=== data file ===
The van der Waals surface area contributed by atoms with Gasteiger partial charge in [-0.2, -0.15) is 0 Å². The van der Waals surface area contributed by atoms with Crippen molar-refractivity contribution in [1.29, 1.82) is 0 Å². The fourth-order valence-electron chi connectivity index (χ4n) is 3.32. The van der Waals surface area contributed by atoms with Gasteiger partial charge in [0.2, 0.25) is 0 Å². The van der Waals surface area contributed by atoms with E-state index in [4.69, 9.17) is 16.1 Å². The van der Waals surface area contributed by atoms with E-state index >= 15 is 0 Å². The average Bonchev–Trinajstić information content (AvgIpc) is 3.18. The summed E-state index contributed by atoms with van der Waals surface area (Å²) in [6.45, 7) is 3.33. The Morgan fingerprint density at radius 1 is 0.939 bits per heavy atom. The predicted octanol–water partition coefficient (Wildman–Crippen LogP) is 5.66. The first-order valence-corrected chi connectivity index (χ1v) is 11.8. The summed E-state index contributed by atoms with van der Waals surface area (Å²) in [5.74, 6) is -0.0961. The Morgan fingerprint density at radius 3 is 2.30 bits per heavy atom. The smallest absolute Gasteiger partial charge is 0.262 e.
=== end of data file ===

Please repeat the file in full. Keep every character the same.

The van der Waals surface area contributed by atoms with Gasteiger partial charge in [-0.2, -0.15) is 0 Å². The van der Waals surface area contributed by atoms with Crippen molar-refractivity contribution in [1.29, 1.82) is 0 Å². The fourth-order valence-electron chi connectivity index (χ4n) is 3.32. The van der Waals surface area contributed by atoms with Gasteiger partial charge in [0.2, 0.25) is 0 Å². The van der Waals surface area contributed by atoms with E-state index in [4.69, 9.17) is 16.1 Å². The van der Waals surface area contributed by atoms with E-state index >= 15 is 0 Å². The average Bonchev–Trinajstić information content (AvgIpc) is 3.18. The summed E-state index contributed by atoms with van der Waals surface area (Å²) in [6.45, 7) is 3.33. The Morgan fingerprint density at radius 1 is 0.939 bits per heavy atom. The predicted octanol–water partition coefficient (Wildman–Crippen LogP) is 5.66. The first-order valence-corrected chi connectivity index (χ1v) is 11.8. The summed E-state index contributed by atoms with van der Waals surface area (Å²) in [5.74, 6) is -0.0961. The Morgan fingerprint density at radius 3 is 2.30 bits per heavy atom. The smallest absolute Gasteiger partial charge is 0.262 e.